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A behind-the-scenes look at an education publisher written by editors from the English Language Arts, Foreign Languages, Mathematics, Science, and Social Studies departments.
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26. An Omen

Hey, kids. A few days ago, I saw a TV commercial about a “Back to School” sale. Uh-oh, it’s that time of the year again, I thought. It’s time for students to start planning for the next academic year. And I don’t mean what clothes, shoes, and accessories you’re planning on wearing. Remember all the vocabulary you learnt in your foreign-language class? How about those pesky grammar rules? If you answered “yes,” congratulations! If you answered, “no,” you need to get to work; but don’t worry: there are plenty of Amsco books to help you review and get ready for this year’s challenges. Amsco foreign-languages workbooks aim to provide students with a concise and systematic review of the essential elements of the target language. Abundant and varied communicative exercises help students master each grammar topic. These workbooks are designed so that each chapter is complete in itself. The chapters may be used in any order, according to the student’s individual needs. Explanations are clear and concise, and are followed by numerous examples. There is a great variety of exercises that provide both communicative and written practice. Check out some our offerings: Spanish First Year Spanish Two Years Spanish Three Years Spanish Four Years French First Year French Two Years French Three Years French Four Years Italian First Italian Two And Three Years And there are many more. I’m sure you will find something that suits you. Good luck!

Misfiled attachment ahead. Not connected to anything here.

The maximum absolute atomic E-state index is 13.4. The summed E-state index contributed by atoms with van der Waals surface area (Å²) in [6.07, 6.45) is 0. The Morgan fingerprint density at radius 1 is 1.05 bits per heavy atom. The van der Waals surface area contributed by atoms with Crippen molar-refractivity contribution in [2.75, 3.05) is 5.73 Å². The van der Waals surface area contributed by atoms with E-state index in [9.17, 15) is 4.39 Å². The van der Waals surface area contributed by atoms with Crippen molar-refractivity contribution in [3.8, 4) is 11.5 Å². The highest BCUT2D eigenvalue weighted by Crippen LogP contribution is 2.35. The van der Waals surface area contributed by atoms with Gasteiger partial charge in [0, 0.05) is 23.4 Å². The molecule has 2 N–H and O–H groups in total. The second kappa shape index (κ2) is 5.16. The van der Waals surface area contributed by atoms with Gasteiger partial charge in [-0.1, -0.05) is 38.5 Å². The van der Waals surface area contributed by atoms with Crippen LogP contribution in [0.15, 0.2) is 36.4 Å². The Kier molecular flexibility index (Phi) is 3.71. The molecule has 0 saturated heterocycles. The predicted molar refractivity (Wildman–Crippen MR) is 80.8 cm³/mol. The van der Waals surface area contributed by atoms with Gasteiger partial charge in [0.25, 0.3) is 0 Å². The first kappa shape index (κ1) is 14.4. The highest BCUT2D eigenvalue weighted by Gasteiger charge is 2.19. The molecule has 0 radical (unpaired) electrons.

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27. ¿La Nada?

 



Please do not think that I have been transferred from Amsco’s science department to the foreign language department. Earth science has a number of Spanish terms in its lexicon: El Niño, La Niña, and now La Nada. Yes, I checked with Florencia, Amsco’s Spanish editor, and “nada” does mean “nothing.” The next question is: What does “nothing” have to do with Earth science?


In December 2010, La Niña was in full swing. The image on the left shows cold water (the blue and purple band) flowing across the Pacific Ocean. Under ordinary circumstances, when La Niña begins to fade, El Niño, which brings warm water, takes its place. However, by April 2011, there was no sign of El Niño, as shown in the image on the right. These images were taken by the Ocean Surface Topography Mission (OSTM)/Jason-2 satellite, NASA JPL.

You may be asking: What has La Nada to do with me? Well, remember all those snow storms and cold weather last January and February? They may have been caused by La Nada. According to NASA climatologist Bill Patzert, “La Niña was strong in December, but back in January it pulled a disappearing act and left us with nothing—La Nada—to constrain the jet stream. Like an unruly teenager, the jet stream took advantage of the newfound freedom—and the results were disastrous.” The jet stream meandered wildly around the United States and the weather pattern became dominated by strong outbreaks of frigid polar air, producing blizzards across the West, Upper Midwest, and Northeast in the United States.